Written by Joshua Hale Fialkov
Illustrated & colors by Gabo
Lettered by Crank!
The afterlife ain’t all it’s cracked up to be.
A story about what happens after death, specifically the afterlife and how it works can be a tricky proposition. The first requirement for characters to participate is for them to be dead. Normally that takes the wind out of the stakes; death isn’t a concern, so there needs to be other things that make the character’s ordeals interesting.
A popular go to is turning the afterlife into a strangled bureaucracy. It worked for Number Cruncher, Beetlejuice and Heroes in Hell. Nothing is more terrifying (in tedium) than being stuck waiting for help or judgement from someone who is overworked, underpaid, and has a million other cases just like yours. If you consider the threat of an eternity trapped in such a grinding banality the stakes are high indeed. Now add in the idea that this entire system is close to collapsing into chaos and the afterlife is life and death times ten.
This is the driving idea behind Fialkov’s Exodus. Someone named Jude (according to the preamble, the son of God) can fix things but Jude is lost. Stuck in purgatory. A foul mouthed kid, Esse, and none other than Ernest Hemingway are searching for Jude. Their only lead is Esse’s mom, Nettie, who is suffering from amnesia or some memory trauma from dying. Oh and she can shoot balls of destructive energy too.
A bureaucrat named Tom who had been watching them through Hemingway’s dog (just roll with it) explains that the whole system is a hairs breadth away from total collapse. Apparently this is a secret the powers that be want to protect because Tom is punished for telling them about the impending chaos and helping the rebel trio.
All this might sound too weird, dense, and off putting on paper but I assure you Exodus – The Life After unfolds both visually and plot wise into something pretty unique. And “unfolds” is the best way to describe the progression.
For starters Fialkov’s writing manages to be both minimal and densely packed with ideas. Some writers, especially comic writers, would be tempted to shoot off verbal fireworks when dealing with such an out there concept as the afterlife. I kept thinking of how verbose and made-up-wordy this would be if, say, Grant Morrison was writing. Fialkov’s style has always been a bit more direct even with the high-concept material he often tackles. The closest comparison might be Johnathan Hickman but not as smarty-pants. The structure of Exodus benefits from his minimalist approach simply because the high-concept ideas don’t come across as such. For example: at one point Tom talks about how things in the afterlife haven’t gone as planned “… When we installed this stuff we never predicted, well, anything you people have done.” That line says a lot without saying much at all. Plus it’s very much in line with what a middle management type, as in Tom a self-described “middle management type”, would say. This kind of writing is no easy trick and Fialkov makes it look natural.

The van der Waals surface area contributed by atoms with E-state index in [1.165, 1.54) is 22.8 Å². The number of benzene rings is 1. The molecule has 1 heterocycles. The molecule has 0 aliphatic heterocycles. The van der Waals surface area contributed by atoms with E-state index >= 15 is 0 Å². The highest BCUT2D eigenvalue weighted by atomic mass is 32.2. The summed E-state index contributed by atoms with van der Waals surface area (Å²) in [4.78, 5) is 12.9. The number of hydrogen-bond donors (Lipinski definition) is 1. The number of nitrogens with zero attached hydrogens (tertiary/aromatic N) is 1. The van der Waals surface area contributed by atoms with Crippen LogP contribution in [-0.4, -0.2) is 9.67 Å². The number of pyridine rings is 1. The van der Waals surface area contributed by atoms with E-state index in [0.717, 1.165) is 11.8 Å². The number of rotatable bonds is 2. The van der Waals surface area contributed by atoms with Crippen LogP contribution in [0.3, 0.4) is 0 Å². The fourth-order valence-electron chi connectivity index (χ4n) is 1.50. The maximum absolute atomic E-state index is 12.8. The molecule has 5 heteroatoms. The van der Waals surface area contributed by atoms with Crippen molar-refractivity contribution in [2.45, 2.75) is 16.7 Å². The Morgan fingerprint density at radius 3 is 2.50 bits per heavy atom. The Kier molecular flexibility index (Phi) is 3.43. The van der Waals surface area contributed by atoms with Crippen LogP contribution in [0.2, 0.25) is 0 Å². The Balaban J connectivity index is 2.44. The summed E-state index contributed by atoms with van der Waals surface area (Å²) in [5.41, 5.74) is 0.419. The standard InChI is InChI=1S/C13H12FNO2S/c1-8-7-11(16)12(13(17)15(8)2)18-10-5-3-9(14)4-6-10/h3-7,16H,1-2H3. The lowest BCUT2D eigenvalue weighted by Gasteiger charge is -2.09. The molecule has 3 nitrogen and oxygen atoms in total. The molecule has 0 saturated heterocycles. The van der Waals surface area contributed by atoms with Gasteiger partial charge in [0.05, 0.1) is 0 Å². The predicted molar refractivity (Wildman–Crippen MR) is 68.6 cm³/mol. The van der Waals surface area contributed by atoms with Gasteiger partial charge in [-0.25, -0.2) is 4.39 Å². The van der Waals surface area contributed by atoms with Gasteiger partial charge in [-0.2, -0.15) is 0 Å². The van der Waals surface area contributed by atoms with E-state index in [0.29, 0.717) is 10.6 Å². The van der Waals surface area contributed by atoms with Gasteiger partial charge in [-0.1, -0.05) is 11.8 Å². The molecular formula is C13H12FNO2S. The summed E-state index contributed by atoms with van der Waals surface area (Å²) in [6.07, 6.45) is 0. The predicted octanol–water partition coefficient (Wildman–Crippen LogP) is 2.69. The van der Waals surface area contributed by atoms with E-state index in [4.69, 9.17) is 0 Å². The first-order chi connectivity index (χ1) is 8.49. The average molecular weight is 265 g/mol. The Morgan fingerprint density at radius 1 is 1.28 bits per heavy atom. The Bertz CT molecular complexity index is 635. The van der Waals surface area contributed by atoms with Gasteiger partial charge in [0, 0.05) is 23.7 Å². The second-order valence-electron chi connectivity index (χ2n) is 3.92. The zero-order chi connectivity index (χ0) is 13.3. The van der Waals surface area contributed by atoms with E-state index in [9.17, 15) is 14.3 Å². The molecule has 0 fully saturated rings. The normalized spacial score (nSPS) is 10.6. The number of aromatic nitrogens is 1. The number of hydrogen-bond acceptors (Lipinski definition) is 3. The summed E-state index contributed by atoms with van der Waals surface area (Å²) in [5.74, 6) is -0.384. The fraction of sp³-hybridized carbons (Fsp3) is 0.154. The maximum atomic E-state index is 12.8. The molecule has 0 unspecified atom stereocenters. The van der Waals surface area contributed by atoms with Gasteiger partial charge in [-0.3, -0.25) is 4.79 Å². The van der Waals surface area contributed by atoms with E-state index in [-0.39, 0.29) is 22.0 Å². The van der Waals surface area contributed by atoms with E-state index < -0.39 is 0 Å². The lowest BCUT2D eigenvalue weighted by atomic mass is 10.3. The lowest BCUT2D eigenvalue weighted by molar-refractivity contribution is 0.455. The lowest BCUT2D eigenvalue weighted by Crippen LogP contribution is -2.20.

Gabo’s art shows just what can be done with indie comic sensibility. The art isn’t showy or bombastic but has a organic flow, even when “reality” becomes unhinged. Gabo melds elements of softer water color-ish anime, lo-fi indie comic idiosyncrasies, and straight up strangeness all while juxtaposing with the utter banality of this afterlife. As the issue progresses Gabo pushes the boundaries from a plunge from a meadow into existential and literal darkness to an urban street populated by a dog, cars, and giant red slugs to a version of Escher’s “Relativity” as imagined by Pac Man to God being a multi-page psychedelic gibbering mouther from Dungeons and Dragons by way of an issue of “Heavy Metal”. Just stunning.
This is why “unfolds” seems the best word to describe the nature of Exodus because the ideas reveal themselves visually and plot-wise the further you progress down the metaphorical rabbit hole (Wonderland being another influence)…
Combining influences like Anime, Beetlejuice, Heroes in Hell, M.C. Escher, psychedelic art, Kafka, and even Cabin in the Woods; Exodus – The Life After vibes like browsing around the smoky haze dorm room of the coolest most interesting art/philosophy student you’ve ever met.